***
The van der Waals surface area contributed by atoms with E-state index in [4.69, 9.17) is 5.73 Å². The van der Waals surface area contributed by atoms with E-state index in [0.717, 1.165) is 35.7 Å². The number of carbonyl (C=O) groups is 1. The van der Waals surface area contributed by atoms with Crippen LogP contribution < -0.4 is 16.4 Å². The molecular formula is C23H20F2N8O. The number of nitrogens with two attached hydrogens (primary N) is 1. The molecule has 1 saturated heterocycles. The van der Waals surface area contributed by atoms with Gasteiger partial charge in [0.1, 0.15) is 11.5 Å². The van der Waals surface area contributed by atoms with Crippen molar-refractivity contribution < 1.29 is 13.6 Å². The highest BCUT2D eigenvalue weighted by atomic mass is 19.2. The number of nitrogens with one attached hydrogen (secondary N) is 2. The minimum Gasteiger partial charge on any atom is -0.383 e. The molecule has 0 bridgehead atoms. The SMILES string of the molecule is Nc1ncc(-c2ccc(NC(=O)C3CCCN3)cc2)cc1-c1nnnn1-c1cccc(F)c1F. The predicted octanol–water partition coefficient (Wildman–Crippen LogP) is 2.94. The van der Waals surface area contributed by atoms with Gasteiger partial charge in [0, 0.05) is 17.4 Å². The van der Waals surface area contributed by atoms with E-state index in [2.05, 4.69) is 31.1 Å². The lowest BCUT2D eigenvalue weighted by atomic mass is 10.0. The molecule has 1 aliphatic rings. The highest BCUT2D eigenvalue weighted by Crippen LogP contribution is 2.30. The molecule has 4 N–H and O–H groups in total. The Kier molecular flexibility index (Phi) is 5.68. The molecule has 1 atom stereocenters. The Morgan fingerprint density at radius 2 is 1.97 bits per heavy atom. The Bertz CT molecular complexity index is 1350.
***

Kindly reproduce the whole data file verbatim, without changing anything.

The van der Waals surface area contributed by atoms with E-state index in [4.69, 9.17) is 5.73 Å². The van der Waals surface area contributed by atoms with E-state index in [0.717, 1.165) is 35.7 Å². The number of carbonyl (C=O) groups is 1. The van der Waals surface area contributed by atoms with Crippen LogP contribution < -0.4 is 16.4 Å². The molecular formula is C23H20F2N8O. The number of nitrogens with two attached hydrogens (primary N) is 1. The molecule has 1 saturated heterocycles. The van der Waals surface area contributed by atoms with Gasteiger partial charge in [0.1, 0.15) is 11.5 Å². The van der Waals surface area contributed by atoms with Crippen molar-refractivity contribution < 1.29 is 13.6 Å². The highest BCUT2D eigenvalue weighted by atomic mass is 19.2. The number of nitrogens with one attached hydrogen (secondary N) is 2. The minimum Gasteiger partial charge on any atom is -0.383 e. The molecule has 0 bridgehead atoms. The SMILES string of the molecule is Nc1ncc(-c2ccc(NC(=O)C3CCCN3)cc2)cc1-c1nnnn1-c1cccc(F)c1F. The predicted octanol–water partition coefficient (Wildman–Crippen LogP) is 2.94. The van der Waals surface area contributed by atoms with Gasteiger partial charge in [0, 0.05) is 17.4 Å². The van der Waals surface area contributed by atoms with E-state index in [2.05, 4.69) is 31.1 Å². The lowest BCUT2D eigenvalue weighted by atomic mass is 10.0. The molecule has 1 aliphatic rings. The highest BCUT2D eigenvalue weighted by Crippen LogP contribution is 2.30. The molecule has 4 N–H and O–H groups in total. The Kier molecular flexibility index (Phi) is 5.68. The molecule has 1 atom stereocenters. The Morgan fingerprint density at radius 2 is 1.97 bits per heavy atom. The Bertz CT molecular complexity index is 1350.